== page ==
SSH and the Ubuntu Server

Mathias Gug mathiaz at
Thu Nov 18 20:08:04 UTC 2010

Excerpts from Robbie Williamson's message of Thu Nov 18 13:34:58 -0500 2010:
> On Thu, 2010-11-18 at 16:22 +0000, Colin Watson wrote: 
> > On Thu, Nov 18, 2010 at 10:08:47AM -0600, Robbie Williamson wrote:
> > > On Thu, 2010-11-18 at 16:04 +0000, Colin Watson wrote: 
> > > > On Thu, Nov 18, 2010 at 10:49:38AM -0500, Marc Deslauriers wrote:
> > > > > I think this screen is a good idea if in fact tasksel is moved to after
> > > > > the first boot.
> > > > 
> > > > We used to have a two-stage installer and it was a nightmare to maintain
> > > > for several reasons.  Since we moved to a single-stage installer several
> > > > years back, we've burned all the necessary code with fire and enjoyed
> > > > it.  Please don't make me go back to that.
> > > 
> > > What if the Server team maintained the 2nd stage?  Then we'd be making
> > > life easier for you, right? ;)
> > 
> > Er. :-)
> > 
> > (In seriousness, any good-quality second stage would require some level
> > of cooperation from the first stage.  We tried that and it was awful.)
> So I see the 1st stage as just installing the minimal server, then we
> boot to a login prompt...user logs in and can either do his/her business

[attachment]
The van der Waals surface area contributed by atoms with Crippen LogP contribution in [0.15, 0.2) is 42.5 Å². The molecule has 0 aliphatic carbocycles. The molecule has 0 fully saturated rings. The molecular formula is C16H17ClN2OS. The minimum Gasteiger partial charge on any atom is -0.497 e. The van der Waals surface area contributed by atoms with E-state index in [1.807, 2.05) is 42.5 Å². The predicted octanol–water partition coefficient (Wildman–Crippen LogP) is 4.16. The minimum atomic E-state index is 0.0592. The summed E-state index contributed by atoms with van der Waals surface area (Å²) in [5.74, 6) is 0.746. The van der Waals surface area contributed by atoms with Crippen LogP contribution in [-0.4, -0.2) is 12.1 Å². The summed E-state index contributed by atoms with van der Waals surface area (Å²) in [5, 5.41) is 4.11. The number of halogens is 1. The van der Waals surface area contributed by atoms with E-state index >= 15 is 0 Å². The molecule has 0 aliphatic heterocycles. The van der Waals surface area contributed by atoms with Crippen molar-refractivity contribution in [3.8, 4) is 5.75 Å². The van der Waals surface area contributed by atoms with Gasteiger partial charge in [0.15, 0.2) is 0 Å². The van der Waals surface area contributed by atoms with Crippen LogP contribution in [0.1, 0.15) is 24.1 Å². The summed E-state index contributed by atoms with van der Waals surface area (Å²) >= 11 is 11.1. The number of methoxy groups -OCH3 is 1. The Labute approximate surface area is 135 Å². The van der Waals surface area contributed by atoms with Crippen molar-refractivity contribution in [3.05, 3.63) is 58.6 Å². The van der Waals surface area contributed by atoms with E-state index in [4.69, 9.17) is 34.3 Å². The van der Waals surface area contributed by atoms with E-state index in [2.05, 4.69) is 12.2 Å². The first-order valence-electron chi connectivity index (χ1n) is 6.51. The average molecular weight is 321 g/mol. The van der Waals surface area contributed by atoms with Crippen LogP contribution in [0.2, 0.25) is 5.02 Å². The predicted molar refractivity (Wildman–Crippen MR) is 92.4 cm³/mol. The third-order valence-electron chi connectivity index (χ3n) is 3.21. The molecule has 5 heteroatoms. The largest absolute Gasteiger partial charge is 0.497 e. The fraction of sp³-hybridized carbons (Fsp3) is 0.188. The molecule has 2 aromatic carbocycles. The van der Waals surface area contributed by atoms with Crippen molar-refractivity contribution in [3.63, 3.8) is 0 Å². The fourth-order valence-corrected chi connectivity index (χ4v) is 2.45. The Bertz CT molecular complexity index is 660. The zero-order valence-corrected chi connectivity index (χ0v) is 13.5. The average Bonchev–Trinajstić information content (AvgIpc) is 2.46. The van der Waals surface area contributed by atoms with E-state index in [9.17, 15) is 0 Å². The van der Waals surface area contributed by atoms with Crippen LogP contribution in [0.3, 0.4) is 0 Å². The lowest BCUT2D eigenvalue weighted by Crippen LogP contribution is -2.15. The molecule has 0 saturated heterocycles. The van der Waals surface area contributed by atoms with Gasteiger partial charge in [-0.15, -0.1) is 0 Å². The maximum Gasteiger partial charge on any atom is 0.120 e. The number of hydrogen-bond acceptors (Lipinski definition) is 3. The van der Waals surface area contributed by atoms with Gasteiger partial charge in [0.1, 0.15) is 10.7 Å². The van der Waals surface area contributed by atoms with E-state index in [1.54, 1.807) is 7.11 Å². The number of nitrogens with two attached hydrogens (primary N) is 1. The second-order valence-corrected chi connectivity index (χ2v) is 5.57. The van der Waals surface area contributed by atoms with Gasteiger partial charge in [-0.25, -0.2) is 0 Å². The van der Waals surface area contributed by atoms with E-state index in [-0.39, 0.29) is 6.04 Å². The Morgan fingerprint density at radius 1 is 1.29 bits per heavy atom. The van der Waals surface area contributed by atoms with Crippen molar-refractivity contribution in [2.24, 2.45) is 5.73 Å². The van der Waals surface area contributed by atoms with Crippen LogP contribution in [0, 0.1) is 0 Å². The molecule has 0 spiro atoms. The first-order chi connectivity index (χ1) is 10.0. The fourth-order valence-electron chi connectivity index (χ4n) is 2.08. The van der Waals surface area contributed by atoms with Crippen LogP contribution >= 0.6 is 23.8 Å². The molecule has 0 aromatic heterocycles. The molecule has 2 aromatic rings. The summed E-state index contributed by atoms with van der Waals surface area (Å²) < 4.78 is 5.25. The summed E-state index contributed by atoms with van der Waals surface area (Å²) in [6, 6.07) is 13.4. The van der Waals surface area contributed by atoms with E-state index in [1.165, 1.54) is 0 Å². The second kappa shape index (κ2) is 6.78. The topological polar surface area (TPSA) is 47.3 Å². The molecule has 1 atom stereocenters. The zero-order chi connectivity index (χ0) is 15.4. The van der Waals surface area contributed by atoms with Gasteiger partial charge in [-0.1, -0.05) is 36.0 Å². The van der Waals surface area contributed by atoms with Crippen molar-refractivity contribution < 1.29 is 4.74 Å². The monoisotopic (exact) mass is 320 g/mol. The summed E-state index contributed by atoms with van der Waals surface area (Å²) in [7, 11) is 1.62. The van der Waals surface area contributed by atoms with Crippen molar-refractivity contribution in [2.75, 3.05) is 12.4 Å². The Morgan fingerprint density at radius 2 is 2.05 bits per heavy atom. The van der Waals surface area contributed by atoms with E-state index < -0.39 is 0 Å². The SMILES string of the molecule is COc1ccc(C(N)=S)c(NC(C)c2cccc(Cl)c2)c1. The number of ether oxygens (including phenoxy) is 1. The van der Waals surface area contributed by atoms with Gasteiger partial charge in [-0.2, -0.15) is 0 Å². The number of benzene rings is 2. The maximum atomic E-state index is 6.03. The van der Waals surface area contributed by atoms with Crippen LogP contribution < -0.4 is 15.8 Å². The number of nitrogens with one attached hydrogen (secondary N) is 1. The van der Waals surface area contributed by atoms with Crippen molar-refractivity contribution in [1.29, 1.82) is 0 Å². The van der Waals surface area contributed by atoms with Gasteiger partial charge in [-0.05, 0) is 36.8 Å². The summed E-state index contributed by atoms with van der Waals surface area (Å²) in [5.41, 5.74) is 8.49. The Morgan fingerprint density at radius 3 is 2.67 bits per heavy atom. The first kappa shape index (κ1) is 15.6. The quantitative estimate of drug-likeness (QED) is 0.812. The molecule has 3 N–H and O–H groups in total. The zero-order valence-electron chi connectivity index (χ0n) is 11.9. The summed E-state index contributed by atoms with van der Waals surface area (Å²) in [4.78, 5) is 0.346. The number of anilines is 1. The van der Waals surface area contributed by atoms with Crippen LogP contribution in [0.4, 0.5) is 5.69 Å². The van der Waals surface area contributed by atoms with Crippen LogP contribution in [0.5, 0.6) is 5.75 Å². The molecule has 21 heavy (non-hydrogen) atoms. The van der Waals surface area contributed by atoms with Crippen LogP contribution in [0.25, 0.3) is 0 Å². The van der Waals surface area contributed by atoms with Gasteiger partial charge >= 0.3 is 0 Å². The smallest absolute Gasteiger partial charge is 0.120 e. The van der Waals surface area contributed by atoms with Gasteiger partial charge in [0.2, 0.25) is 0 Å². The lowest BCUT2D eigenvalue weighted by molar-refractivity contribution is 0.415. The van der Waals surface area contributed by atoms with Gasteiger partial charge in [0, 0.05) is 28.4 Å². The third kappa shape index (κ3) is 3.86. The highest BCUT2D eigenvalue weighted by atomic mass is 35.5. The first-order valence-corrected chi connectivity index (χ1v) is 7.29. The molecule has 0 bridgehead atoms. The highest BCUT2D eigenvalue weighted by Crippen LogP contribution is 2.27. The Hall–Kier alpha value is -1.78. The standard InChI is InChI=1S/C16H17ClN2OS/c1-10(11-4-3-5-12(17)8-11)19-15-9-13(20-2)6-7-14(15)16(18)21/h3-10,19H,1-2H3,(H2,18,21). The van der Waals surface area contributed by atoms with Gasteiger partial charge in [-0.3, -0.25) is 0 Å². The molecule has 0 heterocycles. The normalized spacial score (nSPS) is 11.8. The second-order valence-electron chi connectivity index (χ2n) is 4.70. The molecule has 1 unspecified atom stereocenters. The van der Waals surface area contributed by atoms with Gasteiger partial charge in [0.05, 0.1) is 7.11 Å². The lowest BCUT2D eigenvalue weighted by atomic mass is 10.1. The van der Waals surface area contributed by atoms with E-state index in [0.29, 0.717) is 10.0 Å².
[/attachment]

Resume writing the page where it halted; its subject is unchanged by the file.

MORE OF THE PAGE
> as desired or launch the 2nd stage (which they are told about in a 1st
> boot motd-type message).

I'd add that the 2nd stage would just be tasksel.

I don't know what the 2-stage installer was like back in the old days.
The proposal discussed at UDS was:

 * to have the installer create a minimal-lean install (ie 1st
   stage - same thing as of today). It creates a basic working system
   which upon reboot can be configured for its final role (either by a
   sysadmin via a console or ssh login [1] or a configuration management
   system such as puppet, chef, cfengine, shell script, etc...).

 * Remove the tasksel step in the installer and add a note in the
   motd pointing to tasksel so that a sysadmin can finish the
   configuration of the system after reboot (as outlined in [1] above).

   This would provide a similar user experience to the one provided by
   the Ubuntu cloud images on EC2 and UEC. Once an instance is started
   the following text is displayed upon login into it via ssh:

     At the moment, only the core of the system is installed. To tune the 
     system to your needs, you can choose to install one or more          
     predefined collections of software by running the following          
        sudo tasksel --section server                                     

   A similar message would be displayed when a user logs into the
   newly-installed system (either via console or ssh).

Mathias Gug
Ubuntu Developer

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